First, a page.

Referring now to FIG. 11, a proper key 48 for unlocking the lock cylinder 10 is diagramatically illustrated with reference to the pin tumblers 36a-36f which it operates. The tumbler 36d comprises a neutral tumbler, the axis of its slot 42d being parallel to the apex of its chisel tip. Accordingly, the corresponding key bit 56d, which operates the tumbler 36d, comprises a neutral bit cut perpendicular to the longitudinal axis of the blade 50. The pin tumblers 36a and 36f each have a 20° positive angular offset, therefore, the corresponding bits 52a and 52f which operate the latter pin tumblers are cut with a 20° negative offset. Thus, for example, the line of intersection 54a of the V-shaped bit 52a, is angularly offset 20° in a counterclockwise direction from a neutral axis normal to the longitudinal axis of the blade 50, as viewed from above in FIG. 11. The remaining pin tumblers 36b, 36c and 36e each have a 20° negative offset, hence, the corresponding key bits 52b, 52c and 56e which operate these pin tumblers have 20° positive offsets. The key 48 also has a plurality of notches 58, 58 formed in its lower edge and cut generally perpendicular to the axis of the blade 50. Preferably and as shown, each notch 58 has opposing inner walls 59, 59 and a generally rectangular cross-section and is adapted to complement and at least partially define a portion of an associated one of the grooves 28, 28 when the key 48 is fully inserted into the key slot 22, as best shown in FIG. 1.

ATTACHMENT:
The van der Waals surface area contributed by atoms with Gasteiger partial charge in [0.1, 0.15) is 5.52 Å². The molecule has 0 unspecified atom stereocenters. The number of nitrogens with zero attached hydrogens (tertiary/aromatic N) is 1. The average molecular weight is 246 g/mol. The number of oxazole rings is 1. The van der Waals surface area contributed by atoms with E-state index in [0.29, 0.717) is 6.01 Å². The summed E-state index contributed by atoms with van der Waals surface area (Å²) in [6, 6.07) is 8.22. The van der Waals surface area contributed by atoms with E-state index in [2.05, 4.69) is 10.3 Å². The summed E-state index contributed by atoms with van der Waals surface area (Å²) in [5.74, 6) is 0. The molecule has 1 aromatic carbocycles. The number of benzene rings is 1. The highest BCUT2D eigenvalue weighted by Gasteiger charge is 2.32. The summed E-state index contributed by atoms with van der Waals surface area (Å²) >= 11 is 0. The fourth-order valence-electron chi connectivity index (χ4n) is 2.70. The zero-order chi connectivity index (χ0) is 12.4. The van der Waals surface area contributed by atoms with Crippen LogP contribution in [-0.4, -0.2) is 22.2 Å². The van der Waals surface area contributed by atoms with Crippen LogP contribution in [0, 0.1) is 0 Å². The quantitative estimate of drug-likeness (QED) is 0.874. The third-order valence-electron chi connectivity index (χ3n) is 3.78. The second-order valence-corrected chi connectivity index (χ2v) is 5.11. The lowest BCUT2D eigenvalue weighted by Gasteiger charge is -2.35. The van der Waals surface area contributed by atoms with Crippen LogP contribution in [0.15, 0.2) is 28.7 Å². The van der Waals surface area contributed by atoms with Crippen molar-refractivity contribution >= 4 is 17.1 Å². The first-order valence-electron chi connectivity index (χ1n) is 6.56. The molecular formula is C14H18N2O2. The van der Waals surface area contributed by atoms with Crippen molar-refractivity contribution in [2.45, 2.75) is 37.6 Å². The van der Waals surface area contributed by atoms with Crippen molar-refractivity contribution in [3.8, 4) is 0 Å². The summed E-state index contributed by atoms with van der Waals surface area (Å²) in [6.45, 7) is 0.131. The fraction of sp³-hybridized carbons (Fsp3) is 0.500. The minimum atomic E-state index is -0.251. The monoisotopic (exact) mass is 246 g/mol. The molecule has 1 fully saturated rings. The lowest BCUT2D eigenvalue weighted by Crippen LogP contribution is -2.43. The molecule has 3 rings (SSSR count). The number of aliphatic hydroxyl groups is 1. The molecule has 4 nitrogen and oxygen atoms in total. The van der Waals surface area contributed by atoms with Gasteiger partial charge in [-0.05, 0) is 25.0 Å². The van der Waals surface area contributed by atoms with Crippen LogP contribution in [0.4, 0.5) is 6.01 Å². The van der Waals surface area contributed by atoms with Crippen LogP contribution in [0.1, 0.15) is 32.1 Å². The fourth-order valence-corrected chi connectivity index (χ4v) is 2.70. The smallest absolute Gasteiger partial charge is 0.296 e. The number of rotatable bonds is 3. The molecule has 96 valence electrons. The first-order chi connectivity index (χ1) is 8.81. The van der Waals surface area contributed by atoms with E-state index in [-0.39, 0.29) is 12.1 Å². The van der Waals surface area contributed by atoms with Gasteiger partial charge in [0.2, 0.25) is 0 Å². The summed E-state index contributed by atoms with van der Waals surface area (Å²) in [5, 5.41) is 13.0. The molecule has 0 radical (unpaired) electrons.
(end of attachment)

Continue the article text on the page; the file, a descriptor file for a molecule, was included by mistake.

Considering now the operation of the lock cylinder 10, when the lock cylinder is in its locked condition with the key removed therefrom, as its appears in FIG. 4, the key plug 18 is in its locked position and the tumbler assemblies 32a-32f extend across the shear line 20 to prevent rotation of the key plug 18 relative to the shell 12. The tumbler assemblies are or may be disposed in random angular positions within the bores 26, 26. When the proper key 48 is fully inserted into the key slot 22 the various tumbler assemblies are raised and lowered or axially translated and rotated to predetermined release positions wherein the split lines 20', 20' between the pin tumblers and drivers are generally aligned with the shear line 20 and the longitudinal axes of the slots 42a-42f are generally disposed in radial planes relative to the plug 18. The lock cylinder 10 is then in an unlocked condition, as it appears in FIGS. 1 and 2, from which position the key 48 may be rotated in either direction to rotate the key plug 18 and thereby separate each of the pin tumblers 36a-36f from its respective driver. As the key plug 18 is rotated to an unlocked position, such as its position of FIG. 3, each of the T-shaped coupling projections 46a-46e on the drivers 38a-38e enters its associated annular groove 28. The side walls of each groove cooperate with an associated coupling projection to prevent the driver associated therewith from rotating about its axis within its driver hole 14 while the key plug 18 is in an unlocked position, as illustrated in FIGS. 5-7, where a typical driver 38b is shown. When the key 48 is fully inserted into the key plug 18 the notches 58, 58 substantially complement and at least partially define the grooves 28, 28. More specifically, the side walls of each notch 58 are substantially aligned with the side walls of an associated groove, as shown in FIG. 7 wherein the position of a typical coupling projection 46b is shown relative to the key plug 18 and key 48, which have been rotated 180° from the locked position of FIG. 2, so that each notch provides means for preventing angular movement of an associated driver. Thus the key 48 may travel smoothly past the projections 46a-46e when the plug 18 is rotated more than one half revolution from its locked position relative to the shell 12. The pin tumblers 36a-36f are restrained against rotation within the tumbler holes 24, 24 by the cooperation of the key 48 and the bore 16 while the key plug 18 is in an unlocked position. Thus, the coupling projections on the drivers and the coupling slots in the pin tumblers cannot become misaligned when the lock cylinder 10 is in an unlocked condition.